If ever there was a topic to divide the nation… that’s not what this post is about. I’m not here to tell you whether you should or shouldn’t breast feed your baby. It’s none of my business but I wanted to share my experience of it as a first time mum as I am sure (and hoping) that there are other women out there who have felt the same way.
All through my pregnancy I saw images on social media of women in their ‘mama bird’ t-shirts feeding their beautiful babies and making it look so easy, so serene and such a wonderful bonding time. Let me tell you how it was for me…
Hard, so incredibly hard. In fact it has been the hardest thing about being a new mum. It has been painful, stressful and emotionally draining.
Through my own errors in latching in the hospital I caused myself injury which got worse and worse until I could barely stand to feed the baby. Once we were home I continued to make the same mistakes and the situation got worse, I would sit and cry every time I heard Amelia stir or cry because I knew she was hungry, I knew I was going to have to feed her and I just couldn’t bare it.
I begged my husband to go and buy formula, I just couldn’t stand the pain to feed her anymore. He asked me to stick it out, to give myself time for my milk supply to come in properly. He was incredible, he sat up all night researching how to improve supply, how to encourage milk to come in and different breast pumps we could try. We also attended a local birth centre where a maternity support work spent over an hour with us, one on one, showing me how to sit, how to hold Amelia, how to position her head for a correct latch. She even showed me how to hand express milk into a small bottle if I needed a break.
We bought breast pumps, 4 actually. We had purchased 2 whilst pregnant and I had tried them out on day 4 but had no success with them. It had taken almost 3 hours of pumping to express only 3oz of milk. Enough only for one feed, this made me feel even worse and I genuinely thought my body wasn’t going to allow me to breast feed, that I was never going to have enough milk but I just had to wait. We bought 2 more pumps and as my supply grew it got easier and easier to express.
Amelia took really well to the bottles, she didn’t seem to mind switching between bottles and boobs and I was starting to feel like I had more control. I knew that if I was sore I had milk in the fridge, I knew that my supply was increasing and my boobs were healing so I was able to breast feed her more often.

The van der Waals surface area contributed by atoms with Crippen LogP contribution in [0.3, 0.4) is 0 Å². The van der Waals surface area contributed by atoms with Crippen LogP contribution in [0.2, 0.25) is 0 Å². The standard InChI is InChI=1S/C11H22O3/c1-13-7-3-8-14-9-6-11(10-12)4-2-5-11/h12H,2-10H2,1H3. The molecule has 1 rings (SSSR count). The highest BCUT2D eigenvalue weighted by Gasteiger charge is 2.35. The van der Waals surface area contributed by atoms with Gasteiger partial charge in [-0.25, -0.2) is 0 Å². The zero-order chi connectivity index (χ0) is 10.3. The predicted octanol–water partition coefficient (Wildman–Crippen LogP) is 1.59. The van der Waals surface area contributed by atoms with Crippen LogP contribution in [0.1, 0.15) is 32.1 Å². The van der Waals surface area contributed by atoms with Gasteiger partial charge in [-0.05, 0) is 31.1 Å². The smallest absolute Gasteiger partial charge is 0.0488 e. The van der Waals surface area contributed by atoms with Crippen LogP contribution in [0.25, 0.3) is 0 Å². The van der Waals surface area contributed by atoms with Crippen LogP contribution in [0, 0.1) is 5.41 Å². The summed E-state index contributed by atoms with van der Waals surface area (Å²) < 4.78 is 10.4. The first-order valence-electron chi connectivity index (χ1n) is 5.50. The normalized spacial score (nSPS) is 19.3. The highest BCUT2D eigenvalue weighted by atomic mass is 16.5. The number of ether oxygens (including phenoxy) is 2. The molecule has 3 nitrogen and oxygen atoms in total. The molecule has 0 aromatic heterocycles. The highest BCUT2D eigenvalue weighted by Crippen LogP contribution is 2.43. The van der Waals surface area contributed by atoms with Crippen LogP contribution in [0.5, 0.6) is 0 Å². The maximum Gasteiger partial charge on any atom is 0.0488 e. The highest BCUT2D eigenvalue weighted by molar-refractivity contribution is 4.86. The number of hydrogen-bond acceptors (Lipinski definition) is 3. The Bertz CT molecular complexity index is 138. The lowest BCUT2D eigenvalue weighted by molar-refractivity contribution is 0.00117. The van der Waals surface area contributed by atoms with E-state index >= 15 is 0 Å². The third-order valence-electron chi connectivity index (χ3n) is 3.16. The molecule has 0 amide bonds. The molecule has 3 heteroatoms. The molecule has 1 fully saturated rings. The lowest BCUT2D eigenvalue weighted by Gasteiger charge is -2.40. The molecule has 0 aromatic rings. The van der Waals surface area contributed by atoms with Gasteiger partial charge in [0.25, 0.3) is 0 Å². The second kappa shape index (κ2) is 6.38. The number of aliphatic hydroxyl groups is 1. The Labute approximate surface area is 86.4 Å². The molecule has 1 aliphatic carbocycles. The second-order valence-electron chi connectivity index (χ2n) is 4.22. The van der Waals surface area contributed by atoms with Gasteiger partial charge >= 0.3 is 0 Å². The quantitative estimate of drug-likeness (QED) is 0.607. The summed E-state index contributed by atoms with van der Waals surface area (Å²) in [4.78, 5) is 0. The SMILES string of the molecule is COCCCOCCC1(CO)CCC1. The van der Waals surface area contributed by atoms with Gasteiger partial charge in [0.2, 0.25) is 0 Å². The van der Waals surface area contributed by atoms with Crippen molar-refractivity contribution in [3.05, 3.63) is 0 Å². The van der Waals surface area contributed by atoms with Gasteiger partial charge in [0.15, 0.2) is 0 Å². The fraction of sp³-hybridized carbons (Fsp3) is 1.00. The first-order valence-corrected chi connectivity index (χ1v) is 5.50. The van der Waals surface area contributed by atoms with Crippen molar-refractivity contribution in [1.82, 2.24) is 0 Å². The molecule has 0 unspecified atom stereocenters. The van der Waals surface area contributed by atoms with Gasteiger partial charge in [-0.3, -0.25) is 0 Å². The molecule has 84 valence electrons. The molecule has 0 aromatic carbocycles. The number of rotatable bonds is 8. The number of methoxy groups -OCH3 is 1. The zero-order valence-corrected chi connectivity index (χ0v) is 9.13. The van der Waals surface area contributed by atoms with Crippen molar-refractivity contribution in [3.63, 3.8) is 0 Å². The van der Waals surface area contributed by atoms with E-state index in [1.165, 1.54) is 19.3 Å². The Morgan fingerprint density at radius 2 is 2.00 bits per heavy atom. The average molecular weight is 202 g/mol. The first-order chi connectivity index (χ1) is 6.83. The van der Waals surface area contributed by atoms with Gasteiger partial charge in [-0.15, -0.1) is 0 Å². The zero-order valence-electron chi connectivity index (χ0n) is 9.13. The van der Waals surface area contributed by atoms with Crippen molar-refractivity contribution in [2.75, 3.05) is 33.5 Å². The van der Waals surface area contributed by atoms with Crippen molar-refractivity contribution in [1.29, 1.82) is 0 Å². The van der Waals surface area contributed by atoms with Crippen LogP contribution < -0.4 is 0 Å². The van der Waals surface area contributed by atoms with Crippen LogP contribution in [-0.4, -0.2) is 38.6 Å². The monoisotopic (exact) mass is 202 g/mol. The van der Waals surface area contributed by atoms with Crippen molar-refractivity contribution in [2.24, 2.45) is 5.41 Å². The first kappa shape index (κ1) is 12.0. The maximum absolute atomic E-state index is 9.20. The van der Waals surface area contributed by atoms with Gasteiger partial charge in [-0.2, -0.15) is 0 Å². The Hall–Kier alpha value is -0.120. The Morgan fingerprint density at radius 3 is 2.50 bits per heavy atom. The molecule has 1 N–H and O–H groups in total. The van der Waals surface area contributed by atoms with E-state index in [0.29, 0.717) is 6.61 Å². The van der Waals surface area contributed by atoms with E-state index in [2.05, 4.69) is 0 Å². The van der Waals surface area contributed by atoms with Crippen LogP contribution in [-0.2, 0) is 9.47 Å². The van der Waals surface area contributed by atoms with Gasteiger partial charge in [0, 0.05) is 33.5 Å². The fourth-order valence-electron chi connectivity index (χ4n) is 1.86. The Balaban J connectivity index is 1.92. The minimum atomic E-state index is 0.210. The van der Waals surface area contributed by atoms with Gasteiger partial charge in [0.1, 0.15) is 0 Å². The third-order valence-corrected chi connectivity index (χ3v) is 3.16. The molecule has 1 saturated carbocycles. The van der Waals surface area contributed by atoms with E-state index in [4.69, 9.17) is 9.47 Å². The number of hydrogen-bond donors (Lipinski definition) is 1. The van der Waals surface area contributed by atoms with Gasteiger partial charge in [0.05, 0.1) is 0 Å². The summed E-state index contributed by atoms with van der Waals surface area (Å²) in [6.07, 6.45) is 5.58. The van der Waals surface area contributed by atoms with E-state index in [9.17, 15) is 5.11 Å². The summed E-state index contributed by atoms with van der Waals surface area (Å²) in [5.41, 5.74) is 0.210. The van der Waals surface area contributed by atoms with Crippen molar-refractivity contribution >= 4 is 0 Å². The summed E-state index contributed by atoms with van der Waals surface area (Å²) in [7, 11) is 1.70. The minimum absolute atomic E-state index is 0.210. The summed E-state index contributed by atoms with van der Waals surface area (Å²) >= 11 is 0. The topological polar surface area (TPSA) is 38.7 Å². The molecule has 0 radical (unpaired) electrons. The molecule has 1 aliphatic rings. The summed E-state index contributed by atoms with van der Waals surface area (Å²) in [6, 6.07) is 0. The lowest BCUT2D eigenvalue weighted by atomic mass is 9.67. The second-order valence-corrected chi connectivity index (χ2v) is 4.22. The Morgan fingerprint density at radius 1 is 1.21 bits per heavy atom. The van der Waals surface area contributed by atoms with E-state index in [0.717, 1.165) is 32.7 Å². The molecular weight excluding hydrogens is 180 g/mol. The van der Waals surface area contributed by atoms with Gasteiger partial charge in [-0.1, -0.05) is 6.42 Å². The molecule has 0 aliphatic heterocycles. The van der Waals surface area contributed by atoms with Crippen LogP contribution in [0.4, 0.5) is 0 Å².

After a week of utter misery, tears and borderline depression over feeding I was finally starting to turn a corner. The bond I was missing with Amelia starting to form, I was able to enjoy cuddles with her and to know that I would be able to feed her when needed.
We’re now three weeks in, my milk has turned up and then some, I’m still pumping and using expressed milk when we go out (how do people even breast feed in public?) and sometimes we give her a bottle at night to give my boobs a rest to prevent them from becoming too sore and so far it seems to be working. Amelia is gaining weight, she’s happy, content, and we’re finally both able to enjoy the experience of breast feeding.
So that’s been my experience, I don’t mean to put anyone off breast feeding but I also felt that I needed to be honest about my experiences so that other mums know it’s all normal and it is hard. If you don’t take to it straight away, that’s okay, there is help out there you just have to ask for it. My best advice would be to make sure you ask for all the help you need before you leave hospital and come home. I didn’t realise I was doing it wrong and therefore I made my situation worse. The midwives are there for you, to support and educate you, all you need to do is ask and insist on it. Don’t let them discharge you if you’re not feeling confident.
Check back soon for a full review on all 4 of the breast pumps we purchased, my views of using them and which I would recommend.